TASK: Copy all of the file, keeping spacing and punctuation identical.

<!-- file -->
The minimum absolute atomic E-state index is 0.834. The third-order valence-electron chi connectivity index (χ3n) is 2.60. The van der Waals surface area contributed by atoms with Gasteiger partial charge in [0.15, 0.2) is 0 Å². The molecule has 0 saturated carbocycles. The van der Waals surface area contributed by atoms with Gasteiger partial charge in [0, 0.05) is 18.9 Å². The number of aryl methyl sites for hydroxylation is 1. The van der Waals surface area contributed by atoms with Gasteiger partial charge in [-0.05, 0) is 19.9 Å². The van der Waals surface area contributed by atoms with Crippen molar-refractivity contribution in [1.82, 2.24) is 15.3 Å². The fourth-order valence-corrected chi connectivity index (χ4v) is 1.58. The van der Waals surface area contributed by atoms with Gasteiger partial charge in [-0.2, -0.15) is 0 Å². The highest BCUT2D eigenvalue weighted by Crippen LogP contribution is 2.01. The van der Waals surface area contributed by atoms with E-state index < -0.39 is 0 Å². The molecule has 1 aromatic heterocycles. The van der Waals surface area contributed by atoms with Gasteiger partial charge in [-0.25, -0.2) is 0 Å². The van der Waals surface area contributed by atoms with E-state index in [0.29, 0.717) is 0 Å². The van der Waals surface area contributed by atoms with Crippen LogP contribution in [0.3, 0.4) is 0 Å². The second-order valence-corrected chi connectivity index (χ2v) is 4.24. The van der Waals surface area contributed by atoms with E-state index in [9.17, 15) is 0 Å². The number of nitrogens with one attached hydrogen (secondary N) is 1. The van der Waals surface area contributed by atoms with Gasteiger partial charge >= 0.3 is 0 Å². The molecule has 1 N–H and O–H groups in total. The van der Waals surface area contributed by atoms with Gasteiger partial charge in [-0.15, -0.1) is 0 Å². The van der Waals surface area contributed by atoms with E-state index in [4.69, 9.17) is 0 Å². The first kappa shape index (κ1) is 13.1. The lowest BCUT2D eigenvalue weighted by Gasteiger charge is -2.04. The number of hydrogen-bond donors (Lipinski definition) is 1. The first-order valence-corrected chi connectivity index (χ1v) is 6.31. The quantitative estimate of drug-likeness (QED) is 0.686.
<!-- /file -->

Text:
The minimum absolute atomic E-state index is 0.834. The third-order valence-electron chi connectivity index (χ3n) is 2.60. The van der Waals surface area contributed by atoms with Gasteiger partial charge in [0.15, 0.2) is 0 Å². The molecule has 0 saturated carbocycles. The van der Waals surface area contributed by atoms with Gasteiger partial charge in [0, 0.05) is 18.9 Å². The number of aryl methyl sites for hydroxylation is 1. The van der Waals surface area contributed by atoms with Gasteiger partial charge in [-0.05, 0) is 19.9 Å². The van der Waals surface area contributed by atoms with Crippen molar-refractivity contribution in [1.82, 2.24) is 15.3 Å². The fourth-order valence-corrected chi connectivity index (χ4v) is 1.58. The van der Waals surface area contributed by atoms with Gasteiger partial charge in [-0.2, -0.15) is 0 Å². The highest BCUT2D eigenvalue weighted by Crippen LogP contribution is 2.01. The van der Waals surface area contributed by atoms with E-state index < -0.39 is 0 Å². The molecule has 1 aromatic heterocycles. The van der Waals surface area contributed by atoms with Gasteiger partial charge in [-0.25, -0.2) is 0 Å². The van der Waals surface area contributed by atoms with E-state index in [0.29, 0.717) is 0 Å². The van der Waals surface area contributed by atoms with Crippen LogP contribution in [0.3, 0.4) is 0 Å². The second-order valence-corrected chi connectivity index (χ2v) is 4.24. The van der Waals surface area contributed by atoms with E-state index in [9.17, 15) is 0 Å². The number of nitrogens with one attached hydrogen (secondary N) is 1. The van der Waals surface area contributed by atoms with Gasteiger partial charge >= 0.3 is 0 Å². The molecule has 1 N–H and O–H groups in total. The van der Waals surface area contributed by atoms with Gasteiger partial charge in [-0.15, -0.1) is 0 Å². The van der Waals surface area contributed by atoms with E-state index in [4.69, 9.17) is 0 Å². The first kappa shape index (κ1) is 13.1. The lowest BCUT2D eigenvalue weighted by Gasteiger charge is -2.04. The number of hydrogen-bond donors (Lipinski definition) is 1. The first-order valence-corrected chi connectivity index (χ1v) is 6.31. The quantitative estimate of drug-likeness (QED) is 0.686.